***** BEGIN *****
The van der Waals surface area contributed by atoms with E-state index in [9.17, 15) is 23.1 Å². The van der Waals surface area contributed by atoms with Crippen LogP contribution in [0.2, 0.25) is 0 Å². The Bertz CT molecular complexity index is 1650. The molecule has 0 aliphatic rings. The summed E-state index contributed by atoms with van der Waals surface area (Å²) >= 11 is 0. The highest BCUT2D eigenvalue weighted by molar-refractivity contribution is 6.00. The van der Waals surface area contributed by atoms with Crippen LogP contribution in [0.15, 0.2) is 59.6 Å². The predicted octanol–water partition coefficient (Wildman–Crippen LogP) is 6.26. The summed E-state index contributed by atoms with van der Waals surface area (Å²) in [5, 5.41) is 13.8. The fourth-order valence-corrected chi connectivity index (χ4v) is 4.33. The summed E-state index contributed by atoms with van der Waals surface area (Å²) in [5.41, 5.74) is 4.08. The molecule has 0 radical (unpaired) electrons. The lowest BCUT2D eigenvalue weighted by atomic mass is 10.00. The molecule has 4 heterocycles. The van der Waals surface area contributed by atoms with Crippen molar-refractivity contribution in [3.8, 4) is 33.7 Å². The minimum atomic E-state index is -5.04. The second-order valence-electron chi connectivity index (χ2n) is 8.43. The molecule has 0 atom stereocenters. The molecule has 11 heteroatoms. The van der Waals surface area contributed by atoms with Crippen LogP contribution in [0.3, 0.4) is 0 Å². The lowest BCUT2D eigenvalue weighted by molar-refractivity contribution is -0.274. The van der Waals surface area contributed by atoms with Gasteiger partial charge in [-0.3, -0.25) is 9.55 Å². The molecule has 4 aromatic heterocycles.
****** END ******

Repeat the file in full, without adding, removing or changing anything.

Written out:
The van der Waals surface area contributed by atoms with E-state index in [9.17, 15) is 23.1 Å². The van der Waals surface area contributed by atoms with Crippen LogP contribution in [0.2, 0.25) is 0 Å². The Bertz CT molecular complexity index is 1650. The molecule has 0 aliphatic rings. The summed E-state index contributed by atoms with van der Waals surface area (Å²) >= 11 is 0. The highest BCUT2D eigenvalue weighted by molar-refractivity contribution is 6.00. The van der Waals surface area contributed by atoms with Crippen LogP contribution in [0.15, 0.2) is 59.6 Å². The predicted octanol–water partition coefficient (Wildman–Crippen LogP) is 6.26. The summed E-state index contributed by atoms with van der Waals surface area (Å²) in [5, 5.41) is 13.8. The fourth-order valence-corrected chi connectivity index (χ4v) is 4.33. The summed E-state index contributed by atoms with van der Waals surface area (Å²) in [5.41, 5.74) is 4.08. The molecule has 0 radical (unpaired) electrons. The lowest BCUT2D eigenvalue weighted by atomic mass is 10.00. The molecule has 4 heterocycles. The van der Waals surface area contributed by atoms with Crippen molar-refractivity contribution in [3.8, 4) is 33.7 Å². The minimum atomic E-state index is -5.04. The second-order valence-electron chi connectivity index (χ2n) is 8.43. The molecule has 0 atom stereocenters. The molecule has 11 heteroatoms. The van der Waals surface area contributed by atoms with Crippen LogP contribution in [0.3, 0.4) is 0 Å². The lowest BCUT2D eigenvalue weighted by molar-refractivity contribution is -0.274. The van der Waals surface area contributed by atoms with Gasteiger partial charge in [-0.3, -0.25) is 9.55 Å². The molecule has 4 aromatic heterocycles.